The brief testimony I should have given earlier today.

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I should have given this earlier today, but, alas, the long line didn’t allow it.

Two things to say about the line:

  1. How wonderful it is for there to be a constant line of people desiring to bear their testimony. In a ward where the overflow behind the back bench isn’t even open.
  2. Of course the line would have allowed it if I had just stepped in it at some point or other. I was waiting for a gap in the line, but as we all know, if you want to bear your testimony, no one in the bishopric is ever going to stop you. I just didn’t want to commit to the testimony enough to hand Dagny to Nyssa and go up there and wait for my turn. Why? Because even if you publish a book calling out for your fellow latter-day saints to wake up and stand up and speak up, the thought of public speaking can still make you a coward.

Now, I wanted to say just a few words about church. (Seriously, just one or two paragraphs.) Over the last few months I’ve missed a lot of church due to Dagny and the moving process. Heck, my attendance wasn’t even spotless before then. I don’t know if it’s bipolar or just laziness but it’s really hard for me to sit down for that long. I get antsy and there’s this bizarre Saturday night anxiety I get about going to church the next day. I think part of it is that I’ve gotten so used to working from home and being home all day that the thought of having to get up and go somewhere on time the next day really freaks me out. And then for six months when I worked as a night auditor for a hotel I worked Saturday night through Sunday morning, and church was at that exact wrong time, 1pm-4pm, for me to go without going insane from sleep issues, and so I missed at least every other week as a result. Anyway, the point is, over the last few years I’ve gotten out of the habit of a solid three hours of church every single week and I’ve noticed, especially lately, that my spiritual life—yes, despite writing a book on the gospel and being 100% loyal to it—is merely skimming the surface these days. I haven’t been able to see the gospel affect others’ lives. I haven’t been able to bear witness to other people changing others’ lives. I haven’t been able to be a part of the gospel changing others’ lives.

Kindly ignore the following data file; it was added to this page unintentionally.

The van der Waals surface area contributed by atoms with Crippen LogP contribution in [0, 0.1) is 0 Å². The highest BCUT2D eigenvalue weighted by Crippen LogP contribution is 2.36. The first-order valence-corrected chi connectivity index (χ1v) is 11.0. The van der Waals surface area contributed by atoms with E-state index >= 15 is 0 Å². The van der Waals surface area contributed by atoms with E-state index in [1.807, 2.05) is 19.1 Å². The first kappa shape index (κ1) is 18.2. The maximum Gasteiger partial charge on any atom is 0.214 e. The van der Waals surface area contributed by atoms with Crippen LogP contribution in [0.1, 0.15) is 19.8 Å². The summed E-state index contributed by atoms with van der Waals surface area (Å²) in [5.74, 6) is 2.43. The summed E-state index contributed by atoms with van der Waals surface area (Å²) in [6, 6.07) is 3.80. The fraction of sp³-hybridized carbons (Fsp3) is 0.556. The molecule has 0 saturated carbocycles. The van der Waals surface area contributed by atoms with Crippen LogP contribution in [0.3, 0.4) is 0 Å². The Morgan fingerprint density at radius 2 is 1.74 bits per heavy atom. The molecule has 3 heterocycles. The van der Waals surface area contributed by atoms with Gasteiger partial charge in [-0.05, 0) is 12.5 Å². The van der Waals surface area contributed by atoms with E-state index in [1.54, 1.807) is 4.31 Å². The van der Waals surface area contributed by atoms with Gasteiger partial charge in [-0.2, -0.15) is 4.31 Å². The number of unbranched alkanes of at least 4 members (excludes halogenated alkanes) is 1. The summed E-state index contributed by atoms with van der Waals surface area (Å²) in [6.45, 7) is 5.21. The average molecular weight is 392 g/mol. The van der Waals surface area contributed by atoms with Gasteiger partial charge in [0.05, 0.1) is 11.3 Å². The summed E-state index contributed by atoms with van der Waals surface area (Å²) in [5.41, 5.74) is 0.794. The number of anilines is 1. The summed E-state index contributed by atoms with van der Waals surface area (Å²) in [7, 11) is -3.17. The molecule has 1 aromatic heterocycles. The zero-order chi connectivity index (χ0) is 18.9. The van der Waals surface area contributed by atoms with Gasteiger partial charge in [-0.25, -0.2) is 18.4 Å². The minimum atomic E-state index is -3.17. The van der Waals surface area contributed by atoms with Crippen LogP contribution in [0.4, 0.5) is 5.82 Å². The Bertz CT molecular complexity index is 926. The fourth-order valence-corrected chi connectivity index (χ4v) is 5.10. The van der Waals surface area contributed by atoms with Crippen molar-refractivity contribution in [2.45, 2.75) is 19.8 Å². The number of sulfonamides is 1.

So I wanted, want, to bear my testimony of the church part of church. The social part. The part where we interact with each other, where cogs interlock as we perform together the great work of this gospel. It’s like only saying “Amen” in your head when everyone else says it out loud. Or only singing a few words of the hymns. Doing the church in your head can really alienate you from the reality of it all. Can make everything numb. Can make you forget the substance and grow calloused to the concrete changes it really can bring about.

So everyone, say “Amen” with everyone after prayers and talks. Belt out those hymns. The point isn’t to sing them beautifully. The point is to sing them together, and to allow yout o express the sentiments of the words, and, appropriate to today, bear your testimony. So do that, too.

But I’m a hypocrite, aren’t I? I wished I had born my testimony today, because it would have been an excellent step towards correcting this particular spiritual rut I’ve found myself in. It was, honestly, THE answer, because it would have introduced me to the new ward and shown them all that I want to be a part of them—which I do. Because this is a church, not just a life philosophy. A kingdom, not just a state of mind. And we’re meant to do it together. That’s what Zion is all about.

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